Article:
Can a corporation really have a conscience? Can a company do more than business as usual? We think so, and we are very interested in the how’s and why’s some corporations exhibit a high degree of social responsibility and put their money to work in ways that matter to mankind. Thirsty is on the hunt and when we find one that does cool things, we’ll let you know.


Thirsty Asks:    UPS logo

THIRSTY: What is UPS doing to help mankind?

You know we do a lot and one of the most things I'm proud of is that our employees donate more than a million volunteer hours a year and our foundation gives $45 million to charities annually. We have loaned executives giving their logistics and management expertise to CARE, the UN and FEMA to improve disaster relief response. We have drivers testing alternative fuel vehicles that might one day lead us to a carbon-free fleet. We have scholarship recipients at colleges all around the world. We recently donated $1 million for microloans to women entrepreneurs around the world.


THIRSTY: How long have you been doing it?

100 years. We celebrated our centennial in August last year. It reminded us all of how our founder Jim Casey built in community service from the very beginning.


THIRSTY: What projects show UPS’ passion to help others?

You know what first comes to mind are our drivers who literally save lives. They've pulled children from burning buildings, they've rescued families from car accidents, they've even resuscitated drowning victims. They're everywhere on the streets in all parts of the world and when a problem comes up they're there to help.

But just as inspirational are our employee volunteers. Every year we have a top community service award. Some of the winners and finalists have done remarkable things: started foundations with their bonus checks and stock to help struggling women, starting battered women shelters, pushing for legislation to help foster care parents have the right to seek out medical care for their children, creating a team that helps farm families harvest and plant their crops when a medical emergency arises, a manager who uses her horses to provide physical therapy for disabled children, tutoring school children on their lunch breaks...the list goes on and on.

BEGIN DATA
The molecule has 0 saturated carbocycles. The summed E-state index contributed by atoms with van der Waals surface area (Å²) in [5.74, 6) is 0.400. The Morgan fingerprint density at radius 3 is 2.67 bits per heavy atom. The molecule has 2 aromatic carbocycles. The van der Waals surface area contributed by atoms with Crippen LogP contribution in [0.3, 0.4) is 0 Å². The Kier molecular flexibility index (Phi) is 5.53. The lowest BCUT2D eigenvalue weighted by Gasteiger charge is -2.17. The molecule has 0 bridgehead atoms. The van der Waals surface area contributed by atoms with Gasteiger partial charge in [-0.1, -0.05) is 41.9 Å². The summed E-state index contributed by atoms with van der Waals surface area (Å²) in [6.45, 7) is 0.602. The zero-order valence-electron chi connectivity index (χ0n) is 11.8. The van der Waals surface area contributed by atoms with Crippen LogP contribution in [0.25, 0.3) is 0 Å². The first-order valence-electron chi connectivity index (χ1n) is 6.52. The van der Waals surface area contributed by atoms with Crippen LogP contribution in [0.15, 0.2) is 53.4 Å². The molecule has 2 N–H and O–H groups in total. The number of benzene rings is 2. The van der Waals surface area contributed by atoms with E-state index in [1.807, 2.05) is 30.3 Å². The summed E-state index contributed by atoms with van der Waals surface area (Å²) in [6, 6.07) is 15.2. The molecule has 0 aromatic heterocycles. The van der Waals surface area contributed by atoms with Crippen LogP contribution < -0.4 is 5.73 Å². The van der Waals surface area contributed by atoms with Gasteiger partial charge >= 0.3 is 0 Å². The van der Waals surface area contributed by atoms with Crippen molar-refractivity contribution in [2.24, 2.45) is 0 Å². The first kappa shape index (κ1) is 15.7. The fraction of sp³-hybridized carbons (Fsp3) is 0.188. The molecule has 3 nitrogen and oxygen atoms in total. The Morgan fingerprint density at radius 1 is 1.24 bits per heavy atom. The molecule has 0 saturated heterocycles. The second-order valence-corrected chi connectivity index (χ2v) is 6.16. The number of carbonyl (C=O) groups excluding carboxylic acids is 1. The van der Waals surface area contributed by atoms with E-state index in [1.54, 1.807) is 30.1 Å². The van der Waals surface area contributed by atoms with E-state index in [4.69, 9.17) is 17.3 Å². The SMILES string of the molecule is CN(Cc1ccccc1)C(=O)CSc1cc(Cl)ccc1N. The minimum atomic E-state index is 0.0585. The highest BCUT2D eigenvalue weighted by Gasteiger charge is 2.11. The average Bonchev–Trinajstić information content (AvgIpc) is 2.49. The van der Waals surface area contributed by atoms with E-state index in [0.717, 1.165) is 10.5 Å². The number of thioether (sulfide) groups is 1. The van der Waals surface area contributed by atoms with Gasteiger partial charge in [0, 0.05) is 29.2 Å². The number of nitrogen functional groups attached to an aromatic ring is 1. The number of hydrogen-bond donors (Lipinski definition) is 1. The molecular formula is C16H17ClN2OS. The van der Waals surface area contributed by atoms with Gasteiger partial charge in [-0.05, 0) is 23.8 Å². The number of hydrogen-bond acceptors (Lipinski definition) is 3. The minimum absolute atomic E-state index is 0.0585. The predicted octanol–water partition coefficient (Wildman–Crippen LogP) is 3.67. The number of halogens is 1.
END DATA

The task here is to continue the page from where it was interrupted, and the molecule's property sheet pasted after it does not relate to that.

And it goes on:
THIRSTY: What benefit does UPS hope to receive?

We see the benefit as both an obligation to the communities where our employees live and work and a business benefit. Volunteer activities and community service activities are great team building exercises, they build leadership skills in our employees and we think it cements the loyalty we have with our employees. It’s all good.

And increasingly, our customers tell us they are seeking out business partners like them – good citizens with socially responsible operations.


THIRSTY: How do you measure your impact?

We have a sustainability report with 5 year goals around our economic, social and environmental impact. Progress is reported every year on


THIRSTY: Do you plan to continue your efforts and in what ways?

Absolutely, we have 425,000 employees around the world who carry the spirit of UPS forward and they're the ones who really localize our commitment to their communities and you couldn't stop it if you tried and why would you!


THIRSTY: Name one charitable organization you would recommend for the Give Something hut on Thirsty Beach and why?

We give to hundreds of charities so it’s a little like choosing a “favorite” child…however, there is one charity who is helping us help our customers go green. The National Arbor Day Foundation will receive a contribution from us for every customer who converts from a paper bill to an electronic one. The average weekly bill is 4-16 pages so that’s a lot of trees.


Lynnette McIntire of UPS braved Thirsty’s questions. She has been with UPS for ten years.
Visit Thirsty Beach and click on the Give Something hut to support The National Arbor Day Foundation.



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